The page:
Neurointerventions and crime prevention. An ethically inappropriate discussion?


Crime prevention
Criminal justice practice

How to Cite

Ryberg, J. (2021). Neurointerventions and crime prevention. An ethically inappropriate discussion?. Teoria E Critica Della Regolazione Sociale / Theory and Criticism of Social Regulation, 1(22), 193-207. Retrieved from


An increasing number of philosophers and other theorists have in recent years become preoccupied with the question as to whether it is ethically acceptable to use neurointerventions – that is, interventions which in one way or another operate directly on the brain of a subject – as an instrument in crime prevention. But have the theorists who engage in this discussion been led astray? Should such a discussion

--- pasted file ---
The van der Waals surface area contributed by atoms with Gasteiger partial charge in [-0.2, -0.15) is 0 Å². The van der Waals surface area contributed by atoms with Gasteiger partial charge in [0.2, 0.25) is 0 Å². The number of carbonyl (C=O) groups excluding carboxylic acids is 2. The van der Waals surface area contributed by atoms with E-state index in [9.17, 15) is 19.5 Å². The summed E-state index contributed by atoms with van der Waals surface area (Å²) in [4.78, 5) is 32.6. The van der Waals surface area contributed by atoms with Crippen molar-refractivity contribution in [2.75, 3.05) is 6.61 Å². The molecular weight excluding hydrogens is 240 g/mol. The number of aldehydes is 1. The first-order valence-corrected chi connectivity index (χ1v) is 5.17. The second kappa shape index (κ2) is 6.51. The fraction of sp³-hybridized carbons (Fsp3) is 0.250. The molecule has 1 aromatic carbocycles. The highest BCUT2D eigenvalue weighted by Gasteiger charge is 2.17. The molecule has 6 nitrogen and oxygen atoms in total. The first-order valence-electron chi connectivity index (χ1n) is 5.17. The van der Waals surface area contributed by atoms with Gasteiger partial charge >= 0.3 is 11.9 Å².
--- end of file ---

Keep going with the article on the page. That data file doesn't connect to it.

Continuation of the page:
in itself be regarded ethically inappropriate? This article considers three objections to the current neuroethical discussion of crime prevention: 1) That the discussion is too hypothetical; 2) that it derails the traditional discussion of crime prevention by fundamentally misdiagnosing the problem of crime; 3) that the discussion may have undesirable implications by being misunderstood or even misused in political contexts. It is argued that, even though theorists do possess a responsibility for the implications of the research they engage in, the three objections should all be dismissed